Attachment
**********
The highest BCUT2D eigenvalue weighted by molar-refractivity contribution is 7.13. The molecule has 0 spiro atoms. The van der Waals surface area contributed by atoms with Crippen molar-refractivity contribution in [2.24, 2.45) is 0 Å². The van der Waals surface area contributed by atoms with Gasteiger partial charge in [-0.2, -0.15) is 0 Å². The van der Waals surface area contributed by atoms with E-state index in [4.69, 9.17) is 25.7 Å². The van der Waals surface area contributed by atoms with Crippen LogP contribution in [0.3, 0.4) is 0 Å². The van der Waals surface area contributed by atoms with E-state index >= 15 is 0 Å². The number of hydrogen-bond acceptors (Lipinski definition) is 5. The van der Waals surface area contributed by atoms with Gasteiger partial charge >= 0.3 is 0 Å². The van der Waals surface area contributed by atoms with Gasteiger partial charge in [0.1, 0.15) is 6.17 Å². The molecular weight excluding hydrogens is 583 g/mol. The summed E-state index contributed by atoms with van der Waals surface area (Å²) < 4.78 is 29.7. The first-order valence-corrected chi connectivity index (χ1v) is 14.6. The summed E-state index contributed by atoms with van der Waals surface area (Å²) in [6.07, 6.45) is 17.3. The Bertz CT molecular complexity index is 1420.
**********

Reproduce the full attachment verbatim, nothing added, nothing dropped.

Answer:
The highest BCUT2D eigenvalue weighted by molar-refractivity contribution is 7.13. The molecule has 0 spiro atoms. The van der Waals surface area contributed by atoms with Crippen molar-refractivity contribution in [2.24, 2.45) is 0 Å². The van der Waals surface area contributed by atoms with Gasteiger partial charge in [-0.2, -0.15) is 0 Å². The van der Waals surface area contributed by atoms with E-state index in [4.69, 9.17) is 25.7 Å². The van der Waals surface area contributed by atoms with Crippen LogP contribution in [0.3, 0.4) is 0 Å². The van der Waals surface area contributed by atoms with E-state index >= 15 is 0 Å². The number of hydrogen-bond acceptors (Lipinski definition) is 5. The van der Waals surface area contributed by atoms with Gasteiger partial charge >= 0.3 is 0 Å². The van der Waals surface area contributed by atoms with Gasteiger partial charge in [0.1, 0.15) is 6.17 Å². The molecular weight excluding hydrogens is 583 g/mol. The summed E-state index contributed by atoms with van der Waals surface area (Å²) < 4.78 is 29.7. The first-order valence-corrected chi connectivity index (χ1v) is 14.6. The summed E-state index contributed by atoms with van der Waals surface area (Å²) in [6.07, 6.45) is 17.3. The Bertz CT molecular complexity index is 1420.